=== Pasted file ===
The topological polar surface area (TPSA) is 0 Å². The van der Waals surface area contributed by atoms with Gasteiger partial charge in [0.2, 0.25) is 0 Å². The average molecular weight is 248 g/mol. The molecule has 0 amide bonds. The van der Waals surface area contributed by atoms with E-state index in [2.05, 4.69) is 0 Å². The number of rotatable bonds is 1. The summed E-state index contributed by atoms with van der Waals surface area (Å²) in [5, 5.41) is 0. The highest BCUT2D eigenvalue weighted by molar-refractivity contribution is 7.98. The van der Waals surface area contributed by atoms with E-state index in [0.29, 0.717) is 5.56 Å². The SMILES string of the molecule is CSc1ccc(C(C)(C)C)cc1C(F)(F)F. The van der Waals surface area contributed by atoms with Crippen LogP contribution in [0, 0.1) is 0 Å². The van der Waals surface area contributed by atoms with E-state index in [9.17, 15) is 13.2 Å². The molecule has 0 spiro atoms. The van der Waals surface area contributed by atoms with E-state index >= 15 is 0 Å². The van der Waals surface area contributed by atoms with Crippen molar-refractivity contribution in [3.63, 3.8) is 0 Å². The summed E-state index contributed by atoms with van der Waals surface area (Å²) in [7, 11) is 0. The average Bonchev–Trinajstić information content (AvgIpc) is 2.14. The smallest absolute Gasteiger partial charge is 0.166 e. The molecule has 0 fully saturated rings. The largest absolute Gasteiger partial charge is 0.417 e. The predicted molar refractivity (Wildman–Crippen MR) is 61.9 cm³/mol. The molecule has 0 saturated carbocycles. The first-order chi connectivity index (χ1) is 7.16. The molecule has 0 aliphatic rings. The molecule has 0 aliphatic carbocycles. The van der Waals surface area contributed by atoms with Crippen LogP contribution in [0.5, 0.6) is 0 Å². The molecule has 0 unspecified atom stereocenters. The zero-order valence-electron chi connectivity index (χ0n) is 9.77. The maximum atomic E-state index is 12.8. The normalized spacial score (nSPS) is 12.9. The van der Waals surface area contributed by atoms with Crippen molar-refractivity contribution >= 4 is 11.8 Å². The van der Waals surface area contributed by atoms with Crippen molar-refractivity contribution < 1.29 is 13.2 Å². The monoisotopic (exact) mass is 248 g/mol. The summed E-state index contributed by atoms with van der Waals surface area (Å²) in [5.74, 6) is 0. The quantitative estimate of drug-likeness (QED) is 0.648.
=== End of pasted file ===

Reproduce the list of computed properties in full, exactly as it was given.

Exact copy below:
The topological polar surface area (TPSA) is 0 Å². The van der Waals surface area contributed by atoms with Gasteiger partial charge in [0.2, 0.25) is 0 Å². The average molecular weight is 248 g/mol. The molecule has 0 amide bonds. The van der Waals surface area contributed by atoms with E-state index in [2.05, 4.69) is 0 Å². The number of rotatable bonds is 1. The summed E-state index contributed by atoms with van der Waals surface area (Å²) in [5, 5.41) is 0. The highest BCUT2D eigenvalue weighted by molar-refractivity contribution is 7.98. The van der Waals surface area contributed by atoms with E-state index in [0.29, 0.717) is 5.56 Å². The SMILES string of the molecule is CSc1ccc(C(C)(C)C)cc1C(F)(F)F. The van der Waals surface area contributed by atoms with Crippen LogP contribution in [0, 0.1) is 0 Å². The van der Waals surface area contributed by atoms with E-state index in [9.17, 15) is 13.2 Å². The molecule has 0 spiro atoms. The van der Waals surface area contributed by atoms with E-state index >= 15 is 0 Å². The van der Waals surface area contributed by atoms with Crippen molar-refractivity contribution in [3.63, 3.8) is 0 Å². The summed E-state index contributed by atoms with van der Waals surface area (Å²) in [7, 11) is 0. The average Bonchev–Trinajstić information content (AvgIpc) is 2.14. The smallest absolute Gasteiger partial charge is 0.166 e. The molecule has 0 fully saturated rings. The largest absolute Gasteiger partial charge is 0.417 e. The predicted molar refractivity (Wildman–Crippen MR) is 61.9 cm³/mol. The molecule has 0 saturated carbocycles. The first-order chi connectivity index (χ1) is 7.16. The molecule has 0 aliphatic rings. The molecule has 0 aliphatic carbocycles. The van der Waals surface area contributed by atoms with Crippen LogP contribution in [0.5, 0.6) is 0 Å². The molecule has 0 unspecified atom stereocenters. The zero-order valence-electron chi connectivity index (χ0n) is 9.77. The maximum atomic E-state index is 12.8. The normalized spacial score (nSPS) is 12.9. The van der Waals surface area contributed by atoms with Crippen molar-refractivity contribution >= 4 is 11.8 Å². The van der Waals surface area contributed by atoms with Crippen molar-refractivity contribution < 1.29 is 13.2 Å². The monoisotopic (exact) mass is 248 g/mol. The summed E-state index contributed by atoms with van der Waals surface area (Å²) in [5.74, 6) is 0. The quantitative estimate of drug-likeness (QED) is 0.648.